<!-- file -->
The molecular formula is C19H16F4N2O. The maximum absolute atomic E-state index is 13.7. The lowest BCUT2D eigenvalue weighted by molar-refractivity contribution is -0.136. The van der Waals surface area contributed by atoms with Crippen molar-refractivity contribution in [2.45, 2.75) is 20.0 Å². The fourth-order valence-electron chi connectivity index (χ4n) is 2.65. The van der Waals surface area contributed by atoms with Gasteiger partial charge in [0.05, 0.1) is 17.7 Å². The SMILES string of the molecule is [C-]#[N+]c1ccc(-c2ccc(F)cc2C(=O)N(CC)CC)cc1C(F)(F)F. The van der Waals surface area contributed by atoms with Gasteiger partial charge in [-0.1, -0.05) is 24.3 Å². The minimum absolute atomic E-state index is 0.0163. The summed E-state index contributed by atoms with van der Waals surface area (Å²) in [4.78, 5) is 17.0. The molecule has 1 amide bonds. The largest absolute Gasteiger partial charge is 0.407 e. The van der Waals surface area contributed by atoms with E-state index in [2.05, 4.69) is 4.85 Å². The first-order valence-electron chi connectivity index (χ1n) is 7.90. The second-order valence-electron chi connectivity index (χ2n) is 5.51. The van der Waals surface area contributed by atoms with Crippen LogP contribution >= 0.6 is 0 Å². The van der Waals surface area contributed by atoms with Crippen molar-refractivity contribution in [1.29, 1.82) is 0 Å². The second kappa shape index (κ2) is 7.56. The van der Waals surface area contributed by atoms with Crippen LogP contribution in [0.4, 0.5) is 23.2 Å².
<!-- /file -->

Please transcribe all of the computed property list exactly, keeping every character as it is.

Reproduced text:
The molecular formula is C19H16F4N2O. The maximum absolute atomic E-state index is 13.7. The lowest BCUT2D eigenvalue weighted by molar-refractivity contribution is -0.136. The van der Waals surface area contributed by atoms with Crippen molar-refractivity contribution in [2.45, 2.75) is 20.0 Å². The fourth-order valence-electron chi connectivity index (χ4n) is 2.65. The van der Waals surface area contributed by atoms with Gasteiger partial charge in [0.05, 0.1) is 17.7 Å². The SMILES string of the molecule is [C-]#[N+]c1ccc(-c2ccc(F)cc2C(=O)N(CC)CC)cc1C(F)(F)F. The van der Waals surface area contributed by atoms with Gasteiger partial charge in [-0.1, -0.05) is 24.3 Å². The minimum absolute atomic E-state index is 0.0163. The summed E-state index contributed by atoms with van der Waals surface area (Å²) in [4.78, 5) is 17.0. The molecule has 1 amide bonds. The largest absolute Gasteiger partial charge is 0.407 e. The van der Waals surface area contributed by atoms with E-state index in [2.05, 4.69) is 4.85 Å². The first-order valence-electron chi connectivity index (χ1n) is 7.90. The second-order valence-electron chi connectivity index (χ2n) is 5.51. The van der Waals surface area contributed by atoms with Crippen LogP contribution >= 0.6 is 0 Å². The van der Waals surface area contributed by atoms with Crippen molar-refractivity contribution in [1.29, 1.82) is 0 Å². The second kappa shape index (κ2) is 7.56. The van der Waals surface area contributed by atoms with Crippen LogP contribution in [0.4, 0.5) is 23.2 Å².